Today, the law is what offers us financial protection within our current economic system. This is why you can challenge or dispute transactions that you do not recognize on your credit card or debit card. This is also why the Department of Homeland Security can seize your banking accounts and all of your money without notice. Both of these situations arise because of the laws that govern the current economic system. Though laws offer a distinct way of protecting actors within their economic system, and are sometimes of great necessity, it can also be at great expense to the general populous, and to the determent of the economy on a whole. Police stole more goods than all burglaries combine in 2014–if you haven’t already, it might be time to rethink the majesty of the law, and what it means to be governed.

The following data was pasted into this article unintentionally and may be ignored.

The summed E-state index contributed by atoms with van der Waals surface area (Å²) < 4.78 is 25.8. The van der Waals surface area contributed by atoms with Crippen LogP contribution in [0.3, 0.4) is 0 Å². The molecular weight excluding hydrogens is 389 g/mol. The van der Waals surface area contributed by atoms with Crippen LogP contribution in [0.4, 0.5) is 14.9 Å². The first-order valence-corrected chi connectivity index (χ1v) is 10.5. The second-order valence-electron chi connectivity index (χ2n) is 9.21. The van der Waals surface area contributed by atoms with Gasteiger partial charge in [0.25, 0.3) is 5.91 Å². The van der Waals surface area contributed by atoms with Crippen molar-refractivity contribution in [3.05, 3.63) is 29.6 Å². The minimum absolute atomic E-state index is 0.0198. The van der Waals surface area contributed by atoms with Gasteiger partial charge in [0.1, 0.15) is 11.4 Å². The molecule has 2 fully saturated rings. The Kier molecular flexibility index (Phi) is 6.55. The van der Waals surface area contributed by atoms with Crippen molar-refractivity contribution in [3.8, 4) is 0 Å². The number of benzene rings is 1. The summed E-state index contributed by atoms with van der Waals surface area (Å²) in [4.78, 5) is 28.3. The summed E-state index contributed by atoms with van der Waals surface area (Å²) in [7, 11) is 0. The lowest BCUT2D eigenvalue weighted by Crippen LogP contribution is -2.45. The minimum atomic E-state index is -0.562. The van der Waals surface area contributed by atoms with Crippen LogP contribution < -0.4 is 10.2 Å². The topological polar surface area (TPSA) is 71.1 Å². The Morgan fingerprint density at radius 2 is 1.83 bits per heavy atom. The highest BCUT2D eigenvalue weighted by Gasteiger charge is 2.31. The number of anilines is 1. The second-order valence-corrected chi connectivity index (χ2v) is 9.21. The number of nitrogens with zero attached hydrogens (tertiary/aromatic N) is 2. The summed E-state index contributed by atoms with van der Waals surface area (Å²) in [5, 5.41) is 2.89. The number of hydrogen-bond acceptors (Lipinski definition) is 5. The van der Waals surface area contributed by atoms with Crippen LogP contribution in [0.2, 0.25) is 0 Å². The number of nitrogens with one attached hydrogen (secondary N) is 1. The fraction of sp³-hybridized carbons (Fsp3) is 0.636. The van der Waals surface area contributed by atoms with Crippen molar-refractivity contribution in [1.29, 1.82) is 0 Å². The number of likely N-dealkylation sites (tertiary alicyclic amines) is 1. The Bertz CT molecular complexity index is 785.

Detriments of the Law

Utilizing laws as a bases to create an economy system has two distinct detriments: The cost that is needed to create and enforce laws, and biases of those involved in the legal system.

When we look at the cost of legal economic enforcement, we must look at all aspects of the law and the expenses associated with them. Breaking down these cost is almost impossible when we look at the breadth of lawsuits, permitting procedures, various licensing, taxation, and various government entities that are funded through taxation. These cost are rolled into all economic transactions that one does within a fiat economy, as the burden of police and enforcement cost are forced on to the consumer, producer, and the sum total of society. Thus, through simply having laws that must be enforced, the transaction cost associated with that money will increase.